Jack Bauer is safe for another 72 Hours
Watching television was a lot more fun back before I could tell time and I understood the concept of what a reoccurring character was.
Back when I was a kid (after I’d come in from playing with my dog Rags out in the alfalfa fields) there was a time when I faithfully and effortlessly slipped into the reality of television. There was no second-guessing what was happening—it was all about being in moment, baby—and it was great!
I would be squatting on the floor, enthralled in an episode of the Wild Wild West and shout out, “Jeepers, Rags! There’s no way Jim West and Artemus Gordon are going to be able to defeat Miguelito Loveless’ mechanical shark! They’re goners for sure!” I would sit there shocked and dismayed by the inevitable fate of Jim and Artie, but then after the commercial break I’d see my heroes miraculously escape (with the help of a miniature gramophone Jim had in a hollow boot heel and a diamond-tipped nose picker Artie had up his sleeve).
I’m pretty certain that by the end of the first season of the show I’d figured out that Jim and Artie were always going to somehow escape. If James T. West died, they would have to change the name of the show and everything. So from that point on if I watched an episode of Mannix, or any show that was named after the lead character, there was a reasonably good chance that they were going to survive whatever threat they faced. The same held true for shows like Lost in Space or Land of the Giants. If a character had been on the show for the past eight or nine episodes, it was more than likely they were going to survive the current episode.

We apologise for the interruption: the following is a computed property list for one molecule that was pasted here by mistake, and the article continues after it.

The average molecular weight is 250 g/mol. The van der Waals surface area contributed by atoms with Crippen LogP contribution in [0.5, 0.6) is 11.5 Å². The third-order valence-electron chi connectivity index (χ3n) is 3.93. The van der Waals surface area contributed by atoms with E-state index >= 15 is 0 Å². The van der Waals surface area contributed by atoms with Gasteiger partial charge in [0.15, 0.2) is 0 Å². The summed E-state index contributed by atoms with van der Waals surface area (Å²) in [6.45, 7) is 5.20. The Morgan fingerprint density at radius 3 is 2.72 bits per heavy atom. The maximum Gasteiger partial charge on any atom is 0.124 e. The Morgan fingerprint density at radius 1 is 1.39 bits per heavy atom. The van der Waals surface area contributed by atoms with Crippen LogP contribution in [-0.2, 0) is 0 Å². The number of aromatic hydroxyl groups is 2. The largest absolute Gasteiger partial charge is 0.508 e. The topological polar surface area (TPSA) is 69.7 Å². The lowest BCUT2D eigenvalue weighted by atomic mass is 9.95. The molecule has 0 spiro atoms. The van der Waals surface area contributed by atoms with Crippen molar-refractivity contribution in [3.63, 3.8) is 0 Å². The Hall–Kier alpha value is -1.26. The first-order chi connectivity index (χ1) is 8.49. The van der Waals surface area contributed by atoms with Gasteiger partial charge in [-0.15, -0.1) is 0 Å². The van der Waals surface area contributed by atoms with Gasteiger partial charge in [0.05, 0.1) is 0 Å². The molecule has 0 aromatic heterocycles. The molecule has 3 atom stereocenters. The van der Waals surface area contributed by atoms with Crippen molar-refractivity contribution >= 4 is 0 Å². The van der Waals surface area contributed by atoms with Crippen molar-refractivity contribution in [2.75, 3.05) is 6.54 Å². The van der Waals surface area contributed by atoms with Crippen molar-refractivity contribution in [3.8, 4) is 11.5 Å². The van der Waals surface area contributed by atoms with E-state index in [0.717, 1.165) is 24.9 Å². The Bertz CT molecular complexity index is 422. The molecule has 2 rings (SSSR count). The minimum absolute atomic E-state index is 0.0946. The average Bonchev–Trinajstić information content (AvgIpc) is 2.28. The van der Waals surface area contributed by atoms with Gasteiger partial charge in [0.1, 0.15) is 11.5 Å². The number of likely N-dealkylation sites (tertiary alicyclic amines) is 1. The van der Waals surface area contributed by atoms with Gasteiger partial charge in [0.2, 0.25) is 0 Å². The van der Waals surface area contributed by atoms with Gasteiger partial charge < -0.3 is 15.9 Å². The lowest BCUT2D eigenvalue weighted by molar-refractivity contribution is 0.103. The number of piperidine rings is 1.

Another nail in the coffin of my television watching innocence was learning to tell time, and utilizing this new skill while watching a show. This was a horrible thing. Say for example I was watching an episode of Mission: IMPOSSIBLE. I watch as the team is in motion and the mission that had been thoughtfully planned out is nearly complete. That’s cool. But then I look at the clock and see there’s still twenty minutes until the show is over. Well, now I know that something is going to go wrong and the mission is going to start to fall apart. The team will have to think fast and pull together to stop the evil monarch from plundering the hidden treasure buried under the church tower. The episode is still enjoyable, but imagine how much better it would have been if I didn’t see the bump in the road coming along. There I am saying, “They’ve done it again, Rags. Another successful mission under their belts for the gang…hey, wait! That wasn’t supposed to happen! What’s going on, Rags? I never saw that twist coming, did you boy?”
We’re big fans of the television series 24 in this household. Early on, during the first or second season, there was talk that Kiefer Sutherland thought doing the show and actually having a career was too demanding, so he was only going to do a certain number of seasons. Ever since then there’s always been industry chatter that the producers might end the show by actually killing Jack Bauer off. He dies saving the world. Something big like that. It would be a ballsy way to end things and there wouldn’t be a dry eye in the house.
But now the official word is that Kiefer has agreed to be on the show for three more seasons. Seventy-two hours of action for a cool forty million bucks, plus a production deal. Good for him, of course. Nice work if you can get it, and all that, but at the same it means we know for a fact that Jack will survive any and all situations he gets himself into for the next three years.
I complain, yet I’ll be there every Monday night. I have to be. Chloe is tracking my movements on satellite. She’d downloading my coordinates to your Palm Pilot even as you read this.